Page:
At What Age Should You Sign a Health Care Directive?
Should people of all ages have a health care proxy and other medical documents?
Yes. Even though you’re less likely to become ill or especially demented when you’re younger, an accident can happen to anyone. It’s important that you choose the person you want to make medical decisions for you, that that person have access to your medical information, and that she knows your wishes about medical care. Without a health care proxy (or durable power of attorney in some states), along with a health care directive and HIPAA release, that person may not be able to intervene or there may be a struggle between family members about who has the right to make decisions. As soon as you reach age 18, your parents no longer have the automatic right to make decisions for you, so that’s when you should sign your medical directives.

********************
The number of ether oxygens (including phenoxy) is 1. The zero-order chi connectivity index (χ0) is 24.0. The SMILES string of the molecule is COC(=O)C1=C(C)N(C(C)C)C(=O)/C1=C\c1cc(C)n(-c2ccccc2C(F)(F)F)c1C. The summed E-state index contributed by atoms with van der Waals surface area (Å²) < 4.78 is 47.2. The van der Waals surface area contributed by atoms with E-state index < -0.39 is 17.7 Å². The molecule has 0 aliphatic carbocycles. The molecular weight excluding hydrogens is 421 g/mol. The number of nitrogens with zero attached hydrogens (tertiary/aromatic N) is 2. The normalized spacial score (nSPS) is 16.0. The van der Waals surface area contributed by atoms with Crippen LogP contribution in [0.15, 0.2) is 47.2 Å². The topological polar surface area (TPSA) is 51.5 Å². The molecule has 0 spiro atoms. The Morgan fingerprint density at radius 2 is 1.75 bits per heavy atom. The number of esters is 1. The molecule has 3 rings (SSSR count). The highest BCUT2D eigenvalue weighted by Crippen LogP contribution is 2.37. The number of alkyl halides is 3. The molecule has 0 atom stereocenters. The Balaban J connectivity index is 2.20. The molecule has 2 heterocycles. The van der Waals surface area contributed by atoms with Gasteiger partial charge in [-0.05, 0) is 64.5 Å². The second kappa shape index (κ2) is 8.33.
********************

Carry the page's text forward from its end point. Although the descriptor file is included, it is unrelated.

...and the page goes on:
There’s something here that I learned recently. I had thought that all states were like Massachusetts, where no one has any rights to medical information or the right to make health care decisions for someone who is incapacitated unless they have a health care proxy or court-appointed guardian. But it turns out that some states do give these rights to close relatives in order of priority similar to intestacy laws. So, in those states if you don’t have a health care proxy or a spouse or children, your parents would have the right to make health care decisions for you. If that’s not what you want, you’d better execute a health care proxy.
Here’s a site with links to health care documents for every state.
You Don’t Need a Lawyer for Your Advance Directive
Can I Have a HIPAA Release that Works with Every Health Care Provider?
Should I Complete a MOLST if I’m Healthy?
How Can “Elder Orphan” Plan for the Future?
Should My Advance Directive be Part of My Health Care Proxy or a Separate Document?
Putting off planning your estate?
Don’t know where to start?
This simple-yet-comprehensive guide provides everything you need to know (in plain English).